Abstract: American Indian and Alaska Native Youth Aging out of Foster Care: A Life Course Analysis (Society for Social Work and Research 24th Annual Conference - Reducing Racial and Economic Inequality)

American Indian and Alaska Native Youth Aging out of Foster Care: A Life Course Analysis

Thursday, January 16, 2020
Capitol, ML 4 (Marriott Marquis Washington DC)
* noted as presenting author
Angela Pharris, PhD, Assistant Professor, University of Oklahoma, Norman, OK
Claudette L. Grinnell-Davis, PhD, MSW, MS, MTS, Assistant Professor, University of Oklahoma, Tulsa Campus, Tulsa, OK
Lily E. DeFrank, Graduate Research Assistant, University of Oklahoma, Tulsa, OK
American Indian and Alaska Native (AI/AN) children represent 1% of all children in the United States, but  make up 2% of children placed in out-of-home care and 3% of youth aging out of care.  Despite this  level of disproportionality, a scoping review of Indigenous child welfare literature  found only two empirical studies on AI/AN foster youth: one on  mental health  and one on education. No empirical study has reported on outcomes for AI/AN aged-out youth generally. Prior research indicates that once child welfare system risk is taken into account, racial disproportionality disappears. However, this has never been explored with AI/AN youth.  

AI/AN youth have specific risks stemming from historical trauma, including forced physical relocation, acculturation, and elimination of tribal culture.  These contribute to challenges seen in AI/AN youth independent of foster youth status. Using a life-course analysis model of cumulative risk, this project fills a gap in the current literature by analyzing AI/AN youth outcomes using a national dataset on aging-out youth.

It is hypothesized that AI/AN youth who age out of foster care have poorer outcomes at age 19 than other youth, even after accounting for other risk factors.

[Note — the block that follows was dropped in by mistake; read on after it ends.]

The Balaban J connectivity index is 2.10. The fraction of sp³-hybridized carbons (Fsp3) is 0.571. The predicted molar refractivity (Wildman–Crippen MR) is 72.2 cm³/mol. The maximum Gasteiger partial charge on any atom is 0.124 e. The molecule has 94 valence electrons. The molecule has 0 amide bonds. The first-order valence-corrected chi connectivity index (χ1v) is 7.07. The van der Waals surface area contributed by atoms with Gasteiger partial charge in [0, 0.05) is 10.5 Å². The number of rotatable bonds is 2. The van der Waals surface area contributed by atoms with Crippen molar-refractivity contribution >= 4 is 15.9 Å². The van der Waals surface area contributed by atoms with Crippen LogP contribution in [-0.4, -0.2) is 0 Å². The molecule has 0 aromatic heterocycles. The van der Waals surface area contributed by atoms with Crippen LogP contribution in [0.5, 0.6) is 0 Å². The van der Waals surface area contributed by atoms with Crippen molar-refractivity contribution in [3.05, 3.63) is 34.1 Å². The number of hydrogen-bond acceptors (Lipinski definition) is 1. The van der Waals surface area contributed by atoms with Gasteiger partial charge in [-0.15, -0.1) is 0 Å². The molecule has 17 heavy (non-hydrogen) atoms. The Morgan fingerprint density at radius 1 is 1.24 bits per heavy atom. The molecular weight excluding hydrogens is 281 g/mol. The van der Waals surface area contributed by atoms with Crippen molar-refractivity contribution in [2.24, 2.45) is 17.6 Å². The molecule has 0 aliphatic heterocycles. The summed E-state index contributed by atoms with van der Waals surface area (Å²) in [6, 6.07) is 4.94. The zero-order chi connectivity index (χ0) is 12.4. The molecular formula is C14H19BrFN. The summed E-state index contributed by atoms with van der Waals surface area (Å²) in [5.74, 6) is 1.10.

This analysis utilized data merged from the Adoption and Foster Care Analysis Reporting System (AFCARS) and two waves (age 17 and 19) of the National Youth in Transition Database. 6,644 subjects  were studied at age 19. 210 are identified as AI/AN.

Dependent variables included incarceration, having children, homelessness, current educational enrollment, having a diploma /GED, and attainment of part-time employment. Independent variables were introduced using a stepwise logistic regression design based on life course characteristics. Block 1 contained demographics including race, sex, and rurality. Block 2 included foster care characteristics including reason for removal, lifetime total number of removals, and placement count from the most recent removal. Block 3 included lifetime history of risk and protective factors before age 17, and Block 4 used the same variables in Block 3, but between the ages of 17-19.


Using only demographics variables, AI/AN children were different only for incarceration (OR: 1.674) and homelessness (OR: 1.632). However, the significance of being AI/AN remained through all four blocks only for incarceration (OR: 1.754, full model). For homelessness, AI/AN status was marginally significant when Block 3 was introduced (OR: 1.454) and not significant in the full model. Significant Block 3 variables included homelessness (OR: 2.33) and incarceration (OR: 1.564); significant Block 4 variables included remaining in foster care (OR: .402), connection to an adult (OR: .456), working (OR: .824), having a child (OR: 1.269), and recent incarceration (OR: 1.882).


Results indicate AI/AN youth may have specific challenges during the transition to adulthood, and that transition planning for AI/AN youth should include connection to culture and tribal community. Findings reflect the ongoing legacy of isolation caused by historical trauma as well as institutional racism experienced by AI/AN youth and families in the child welfare system.